Envisioning a prosperous and progressive future for Latin America.
In the past two decades, Latin America has gone through a major transformation. You could even call it a renaissance. This renaissance could continue for many decades, transforming most Latin American countries into highly developed, socially more equal and deeply democratic societies. In these societies, today’s poor and lower middle classes would be full participants in vibrant, socially progressive, diverse national cultures, both part of and very influential in shaping the global knowledge economy. Yet, there is no assurance that the renaissance will continue; Latin America is at a crucial moment. Hard work, planning, and serendipity have led us to a time and place where we have a historic opportunity to make a giant leap forward.
Hard work, planning, and serendipity have led us to a time and place where we have a historic opportunity to make a giant leap forward.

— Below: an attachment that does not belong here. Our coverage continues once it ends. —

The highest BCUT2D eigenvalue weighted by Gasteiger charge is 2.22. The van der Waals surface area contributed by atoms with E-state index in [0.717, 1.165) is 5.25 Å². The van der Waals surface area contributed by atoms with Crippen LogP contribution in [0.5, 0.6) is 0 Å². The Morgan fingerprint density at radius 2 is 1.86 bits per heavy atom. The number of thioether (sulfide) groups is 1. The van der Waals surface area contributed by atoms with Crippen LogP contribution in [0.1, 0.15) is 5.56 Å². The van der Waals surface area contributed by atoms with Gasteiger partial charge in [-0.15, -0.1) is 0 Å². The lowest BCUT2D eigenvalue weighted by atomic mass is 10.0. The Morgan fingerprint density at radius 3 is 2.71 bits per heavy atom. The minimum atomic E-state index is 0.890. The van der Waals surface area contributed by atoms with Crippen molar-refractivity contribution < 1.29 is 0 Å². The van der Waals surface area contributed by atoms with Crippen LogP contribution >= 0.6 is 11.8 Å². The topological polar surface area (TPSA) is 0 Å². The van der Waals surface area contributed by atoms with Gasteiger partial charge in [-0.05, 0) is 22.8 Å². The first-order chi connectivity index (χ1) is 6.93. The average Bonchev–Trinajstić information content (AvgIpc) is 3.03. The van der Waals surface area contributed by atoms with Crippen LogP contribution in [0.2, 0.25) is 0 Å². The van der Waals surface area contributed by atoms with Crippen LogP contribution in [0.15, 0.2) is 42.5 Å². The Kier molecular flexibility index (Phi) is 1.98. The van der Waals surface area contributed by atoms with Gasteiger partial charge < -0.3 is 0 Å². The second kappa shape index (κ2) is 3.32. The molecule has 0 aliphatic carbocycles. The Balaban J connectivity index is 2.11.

Beginning in the late 1980s and early 1990s, Latin American countries implemented national development strategies based on economic reform and democratic governance. In the 2000s, these reforms helped the region attain sustained economic growth of almost 4.5 percent per year since 2003. With hardly a ripple, Latin American economies just kept expanding through the economic crisis of 2008–2009. Two of the big economies, Argentina and Peru, have had much higher annual growth rates of about 7 to 7.5 percent.
Achieving these levels of economic expansion has opened up tremendous opportunities for changing Latin Americans’ lives and for further strengthening democracy in the region. The sustained nature of this growth has had a major impact on poverty reduction, at least in terms of how many people earn less than $2 per day, which is the way international agencies measure poverty, or $1 per day, which is the way these agencies measure extreme poverty. According to the Economic Commission for Latin America and the Caribbean (ECLAC), based on these measures, the percentage of people living under the poverty line decreased from 42 to 29 percent in 2000–2011, and those in extreme poverty decreased from 18 to 12 percent.